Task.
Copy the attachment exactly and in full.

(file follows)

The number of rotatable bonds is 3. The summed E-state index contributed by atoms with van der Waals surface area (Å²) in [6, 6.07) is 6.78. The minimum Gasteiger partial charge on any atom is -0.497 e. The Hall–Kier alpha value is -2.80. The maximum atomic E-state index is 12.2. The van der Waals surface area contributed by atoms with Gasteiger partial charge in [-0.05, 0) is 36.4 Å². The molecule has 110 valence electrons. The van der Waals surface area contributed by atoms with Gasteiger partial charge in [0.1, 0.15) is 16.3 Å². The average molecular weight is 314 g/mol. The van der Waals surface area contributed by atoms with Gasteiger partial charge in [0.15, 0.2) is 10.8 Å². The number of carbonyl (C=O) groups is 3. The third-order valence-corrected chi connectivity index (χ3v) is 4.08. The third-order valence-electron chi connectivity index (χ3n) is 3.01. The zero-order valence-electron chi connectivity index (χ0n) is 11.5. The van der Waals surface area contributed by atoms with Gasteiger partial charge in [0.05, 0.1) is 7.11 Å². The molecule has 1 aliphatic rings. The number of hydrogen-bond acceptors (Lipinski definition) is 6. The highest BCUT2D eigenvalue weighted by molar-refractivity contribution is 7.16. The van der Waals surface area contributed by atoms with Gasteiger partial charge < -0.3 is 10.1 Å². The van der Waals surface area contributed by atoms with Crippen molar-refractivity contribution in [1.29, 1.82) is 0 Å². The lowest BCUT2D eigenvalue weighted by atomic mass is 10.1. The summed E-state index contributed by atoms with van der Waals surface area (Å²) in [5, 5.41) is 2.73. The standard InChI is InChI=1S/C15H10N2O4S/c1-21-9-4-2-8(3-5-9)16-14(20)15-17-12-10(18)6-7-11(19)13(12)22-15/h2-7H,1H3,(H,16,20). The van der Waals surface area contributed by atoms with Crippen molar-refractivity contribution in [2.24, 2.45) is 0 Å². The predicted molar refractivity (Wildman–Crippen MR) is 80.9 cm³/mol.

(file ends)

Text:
The number of rotatable bonds is 3. The summed E-state index contributed by atoms with van der Waals surface area (Å²) in [6, 6.07) is 6.78. The minimum Gasteiger partial charge on any atom is -0.497 e. The Hall–Kier alpha value is -2.80. The maximum atomic E-state index is 12.2. The van der Waals surface area contributed by atoms with Gasteiger partial charge in [-0.05, 0) is 36.4 Å². The molecule has 110 valence electrons. The van der Waals surface area contributed by atoms with Gasteiger partial charge in [0.1, 0.15) is 16.3 Å². The average molecular weight is 314 g/mol. The van der Waals surface area contributed by atoms with Gasteiger partial charge in [0.15, 0.2) is 10.8 Å². The number of carbonyl (C=O) groups is 3. The third-order valence-corrected chi connectivity index (χ3v) is 4.08. The third-order valence-electron chi connectivity index (χ3n) is 3.01. The zero-order valence-electron chi connectivity index (χ0n) is 11.5. The van der Waals surface area contributed by atoms with Gasteiger partial charge in [0.05, 0.1) is 7.11 Å². The molecule has 1 aliphatic rings. The number of hydrogen-bond acceptors (Lipinski definition) is 6. The highest BCUT2D eigenvalue weighted by molar-refractivity contribution is 7.16. The van der Waals surface area contributed by atoms with Gasteiger partial charge < -0.3 is 10.1 Å². The van der Waals surface area contributed by atoms with Crippen molar-refractivity contribution in [1.29, 1.82) is 0 Å². The lowest BCUT2D eigenvalue weighted by atomic mass is 10.1. The summed E-state index contributed by atoms with van der Waals surface area (Å²) in [5, 5.41) is 2.73. The standard InChI is InChI=1S/C15H10N2O4S/c1-21-9-4-2-8(3-5-9)16-14(20)15-17-12-10(18)6-7-11(19)13(12)22-15/h2-7H,1H3,(H,16,20). The van der Waals surface area contributed by atoms with Crippen molar-refractivity contribution in [2.24, 2.45) is 0 Å². The predicted molar refractivity (Wildman–Crippen MR) is 80.9 cm³/mol.